Court seals email exhibited by police officer in Rosianne Cutajar libel case against Mark Camilleri

A court is expected to rule on whether an email exhibited in court in a libel case filed by MP Rosianne Cutajar against author Mark Camilleri can be used • Camilleri's lawyer had asked for Valentine's Day hotel booking email to be exhibited

Rosianne Cutajar (right) is suing author Mark Camilleri over remarks that she accepted payment from Yorgen Fenech (left) in return for defending him from corruption allegations
Rosianne Cutajar (right) is suing author Mark Camilleri over remarks that she accepted payment from Yorgen Fenech (left) in return for defending him from corruption allegations

The court has sealed an email exhibited in court by a police superintendent in a libel case filed by Labour MP Rosianne Cutajar against author Mark Camilleri.

Superintendent Keith Arnaud had been summoned by Camilleri's lawyer to submit as evidence, an email ostensibly containing a booking made by Yorgen Fenech at a Paris hotel in which Cutajar was indicated as a guest.

Arnaud handed the email to Magistrate Rachel Montebello this morning, as the libel case continued to be heard. It is unclear what the email contains. Arnaud said the booking was made on 14 February 2018, for a short stay during that month.

Cutajar had filed for libel over a Facebook post of Camilleri’s, in which he alleged that the government MP had accepted payment from Yorgen Fenech in return for her defending him from corruption allegations while criticising the investigative work carried out by Daphne Caruana Galizia. Fenech is accused of having organised the murder of Caruana Galizia.

The post repeated a claim Camilleri had made in his book A Rent-seeker’s Paradise, in which he stated that Fenech had been involved in an intimate relationship with Cutajar. Camilleri claimed in his writing that Fenech "gave her corrupt money on the pretence she had helped him broker a property deal".

The excerpt reads: "While Cutajar was enjoying her time with Fenech at work, she was pouring scorn on Daphne's memory both in parliament and abroad. Cutajar also opposed and challenged those who called for public inquiries into Daphne's murder whilst defending and apologising for the corruption of the Muscat government even after the 17 Black revelations."

In a previous sitting, held in May, Cutajar’s lawyers had asked the court to invert the burden of proof, in essence forcing the defendant to prove the veracity of his claims.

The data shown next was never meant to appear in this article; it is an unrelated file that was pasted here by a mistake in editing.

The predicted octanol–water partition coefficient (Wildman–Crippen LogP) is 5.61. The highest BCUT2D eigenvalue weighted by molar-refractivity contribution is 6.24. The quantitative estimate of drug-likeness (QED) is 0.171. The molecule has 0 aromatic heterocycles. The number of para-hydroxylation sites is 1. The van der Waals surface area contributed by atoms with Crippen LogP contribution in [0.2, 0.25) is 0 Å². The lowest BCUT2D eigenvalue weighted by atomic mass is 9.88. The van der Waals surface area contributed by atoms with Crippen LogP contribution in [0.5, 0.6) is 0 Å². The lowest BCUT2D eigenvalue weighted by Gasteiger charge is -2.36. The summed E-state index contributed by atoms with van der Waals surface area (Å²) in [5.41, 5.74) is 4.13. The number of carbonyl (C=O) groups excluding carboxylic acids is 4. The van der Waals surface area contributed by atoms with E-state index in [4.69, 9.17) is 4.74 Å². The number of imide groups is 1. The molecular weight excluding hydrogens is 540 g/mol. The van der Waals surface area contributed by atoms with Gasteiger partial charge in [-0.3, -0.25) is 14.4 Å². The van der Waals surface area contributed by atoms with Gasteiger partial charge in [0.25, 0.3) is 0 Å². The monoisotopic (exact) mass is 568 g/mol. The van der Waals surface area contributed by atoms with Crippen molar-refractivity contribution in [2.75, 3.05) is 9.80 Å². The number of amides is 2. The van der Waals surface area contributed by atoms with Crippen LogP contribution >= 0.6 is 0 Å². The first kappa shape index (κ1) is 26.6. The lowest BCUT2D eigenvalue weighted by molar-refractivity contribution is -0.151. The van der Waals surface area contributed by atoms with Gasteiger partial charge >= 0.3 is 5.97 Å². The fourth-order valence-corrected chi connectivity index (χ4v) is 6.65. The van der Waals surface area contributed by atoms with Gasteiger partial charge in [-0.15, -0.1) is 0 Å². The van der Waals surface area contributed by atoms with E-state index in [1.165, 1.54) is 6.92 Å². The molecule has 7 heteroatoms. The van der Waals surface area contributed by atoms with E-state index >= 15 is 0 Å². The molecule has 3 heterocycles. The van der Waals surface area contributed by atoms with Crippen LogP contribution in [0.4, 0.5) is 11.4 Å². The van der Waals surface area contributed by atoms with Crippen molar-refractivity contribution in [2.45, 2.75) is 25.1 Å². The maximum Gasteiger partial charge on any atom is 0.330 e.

Camilleri’s lawyer, Joseph Mizzi, had subsequently filed a request to the Criminal Court, asking it to allow access to this evidence, which is part of the records of the criminal proceedings against Fenech.

Before the superintendent was summoned to the stand, Cutajar’s lawyer  Edward Gatt told the court that a very recent ECJ judgement, Telekom Deutschland v Germany , had ruled that certain communications between third parties, giving information about other persons on matters not pertaining to national security, but about private life, constituted a breach of rights.

The court said that it wanted to see the document first, calling in the witness, Superintendent Arnaud.

Arnaud exhibited an email, which he said was taken from a laptop belonging to Yorgen Fenech, which contained "a lot of business content."

"The email was found through a simple keyword search," said the superintendent.

The court ruled that it would decree on Gatt’s request after reading it. It will be sealed in the acts of the case in the meantime.

Lawyer Joseph Mizzi, appearing for Camilleri, informed the court that he had also filed an application to the Criminal Court for the exhibition of mobile phone chats. “These are the chats between Rosianne Cutajar and Yorgen Fenech and communication with an unnamed third party.” 

Asked by the court, Mizzi explained that the third party was not the subject of the libel, but that Camilleri had been mentioned in them.

At this stage, Gatt asked for a blanket ban on the publication of Arnaud’s testimony or failing that, of the dates he had mentioned. The court, however, rejected the request.

The case was adjourned to November for the continuation of the defendant’s evidence.